• ASTM International developed a prescriptive solution with Standard E1527-21, Standard Practice for Environmental Site Assessments: Phase I Environmental Site Assessment Process. The ASTM E1527-21 standard is consistent with the final rule requirements and became the industry standard for AAI.  Meeting the AAI requirements secures protection from CERCLA liability either as an innocent landowner, a contiguous property owner, or a bona fide prospective purchaser.
  • Real estate professionals or attorneys may be engaged to conduct title searches, property value assessments, and other real estate-related issues.
  • Engineers may be needed to evaluate buildings and other physical conditions potentially affecting the reuse of the property.


Who can perform a Phase I ESA?
  • The AAI final rule requires that an Environmental Professional (EP) conduct the AAI and garner opinions. AAI activities must be performed by, or under the supervision of, an individual who meets the definition of an “environmental professional.” The AAI final rule defines an environmental professional as someone who possesses the specific education, training, and relevant experience necessary to exercise professional judgment to develop opinions and conclusions regarding conditions indicative of releases or threatened releases of hazardous substances on, at, in, or to a property, sufficient to meet the objectives and performance factors of the rule.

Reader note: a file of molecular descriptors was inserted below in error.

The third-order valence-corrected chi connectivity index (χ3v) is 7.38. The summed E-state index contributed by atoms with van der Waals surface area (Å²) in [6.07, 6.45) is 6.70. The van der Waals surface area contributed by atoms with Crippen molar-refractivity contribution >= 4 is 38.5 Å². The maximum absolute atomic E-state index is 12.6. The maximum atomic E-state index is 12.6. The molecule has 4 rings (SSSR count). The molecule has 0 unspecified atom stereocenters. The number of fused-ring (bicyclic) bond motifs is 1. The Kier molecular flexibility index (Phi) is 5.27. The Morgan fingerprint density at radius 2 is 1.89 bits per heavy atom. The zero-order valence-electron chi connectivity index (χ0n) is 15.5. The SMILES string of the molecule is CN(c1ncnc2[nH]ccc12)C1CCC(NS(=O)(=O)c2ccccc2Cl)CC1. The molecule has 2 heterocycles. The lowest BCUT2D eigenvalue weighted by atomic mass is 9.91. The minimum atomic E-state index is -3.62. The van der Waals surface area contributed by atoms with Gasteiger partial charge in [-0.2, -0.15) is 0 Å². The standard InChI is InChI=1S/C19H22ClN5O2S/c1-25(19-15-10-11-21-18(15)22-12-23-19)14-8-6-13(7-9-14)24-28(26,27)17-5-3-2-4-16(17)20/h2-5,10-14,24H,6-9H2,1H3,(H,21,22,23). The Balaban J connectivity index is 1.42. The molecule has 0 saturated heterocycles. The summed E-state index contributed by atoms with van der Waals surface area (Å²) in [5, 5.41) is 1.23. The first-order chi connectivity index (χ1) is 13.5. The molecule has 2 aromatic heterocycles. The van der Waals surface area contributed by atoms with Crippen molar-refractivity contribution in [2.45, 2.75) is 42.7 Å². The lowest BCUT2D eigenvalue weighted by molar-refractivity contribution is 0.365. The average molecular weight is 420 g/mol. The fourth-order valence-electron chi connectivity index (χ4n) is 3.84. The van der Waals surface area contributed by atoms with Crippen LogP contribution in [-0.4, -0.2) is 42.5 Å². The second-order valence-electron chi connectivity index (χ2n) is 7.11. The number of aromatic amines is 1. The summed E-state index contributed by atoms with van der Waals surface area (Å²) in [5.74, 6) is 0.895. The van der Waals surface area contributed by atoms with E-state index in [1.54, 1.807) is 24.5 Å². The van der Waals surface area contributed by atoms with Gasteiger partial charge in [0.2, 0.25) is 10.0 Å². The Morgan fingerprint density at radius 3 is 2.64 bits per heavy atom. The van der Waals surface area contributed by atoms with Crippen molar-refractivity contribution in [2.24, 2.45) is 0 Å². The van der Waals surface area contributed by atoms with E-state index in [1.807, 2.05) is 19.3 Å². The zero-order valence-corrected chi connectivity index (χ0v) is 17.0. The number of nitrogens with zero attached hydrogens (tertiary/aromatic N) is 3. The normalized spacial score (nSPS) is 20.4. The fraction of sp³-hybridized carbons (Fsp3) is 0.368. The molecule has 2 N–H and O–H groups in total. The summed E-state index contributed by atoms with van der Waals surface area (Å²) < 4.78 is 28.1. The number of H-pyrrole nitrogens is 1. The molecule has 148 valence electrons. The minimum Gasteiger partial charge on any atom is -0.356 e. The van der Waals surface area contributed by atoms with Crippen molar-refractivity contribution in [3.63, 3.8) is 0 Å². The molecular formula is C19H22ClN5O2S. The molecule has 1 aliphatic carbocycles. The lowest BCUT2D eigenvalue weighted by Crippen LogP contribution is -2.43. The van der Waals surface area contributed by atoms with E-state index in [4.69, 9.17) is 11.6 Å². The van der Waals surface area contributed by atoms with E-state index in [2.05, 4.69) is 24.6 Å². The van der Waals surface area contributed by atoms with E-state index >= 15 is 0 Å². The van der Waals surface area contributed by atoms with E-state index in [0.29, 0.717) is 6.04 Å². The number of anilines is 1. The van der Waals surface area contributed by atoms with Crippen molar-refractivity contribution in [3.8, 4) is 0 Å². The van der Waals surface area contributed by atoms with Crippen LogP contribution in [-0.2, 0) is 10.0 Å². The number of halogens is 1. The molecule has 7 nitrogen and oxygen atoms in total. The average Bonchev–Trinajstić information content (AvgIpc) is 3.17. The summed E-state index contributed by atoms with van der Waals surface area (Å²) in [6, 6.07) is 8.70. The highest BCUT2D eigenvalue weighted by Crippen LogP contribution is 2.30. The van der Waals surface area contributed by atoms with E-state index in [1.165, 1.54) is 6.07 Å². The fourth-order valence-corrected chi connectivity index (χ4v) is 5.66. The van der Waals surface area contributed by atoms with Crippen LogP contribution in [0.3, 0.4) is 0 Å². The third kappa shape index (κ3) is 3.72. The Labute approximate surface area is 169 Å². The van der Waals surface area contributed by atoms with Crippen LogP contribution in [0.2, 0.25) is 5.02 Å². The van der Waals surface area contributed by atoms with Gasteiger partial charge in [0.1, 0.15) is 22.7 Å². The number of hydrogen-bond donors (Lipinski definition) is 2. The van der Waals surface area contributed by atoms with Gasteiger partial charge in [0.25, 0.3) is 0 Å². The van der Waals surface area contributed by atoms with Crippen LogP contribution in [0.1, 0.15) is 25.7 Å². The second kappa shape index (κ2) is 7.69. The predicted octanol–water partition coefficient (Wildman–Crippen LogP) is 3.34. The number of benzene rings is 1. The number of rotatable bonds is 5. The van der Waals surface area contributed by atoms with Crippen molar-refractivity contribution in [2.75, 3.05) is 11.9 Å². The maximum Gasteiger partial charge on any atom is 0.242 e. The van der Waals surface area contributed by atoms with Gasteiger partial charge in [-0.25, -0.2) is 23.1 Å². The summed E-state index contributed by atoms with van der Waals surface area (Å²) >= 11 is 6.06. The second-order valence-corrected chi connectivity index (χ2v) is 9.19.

What is a Recognized Environmental Condition (REC)?
  • The Environmental Professional (EP) may discover RECs during the Phase I ESA investigation. A REC refers to the presence or likely presence of any hazardous substance or petroleum product on a property under conditions that indicate an existing release, a past release, or a material threat of a release of any hazardous substances or petroleum products into structures on the property or into the ground, groundwater, or surface water of the property.  The term REC includes hazardous substances and petroleum products even under conditions that are compliant with laws.  The term is not intended to include “de minimis” conditions that do not threaten human health or the environment and would not be subject to enforcement action if brought to the attention of appropriate governmental agencies.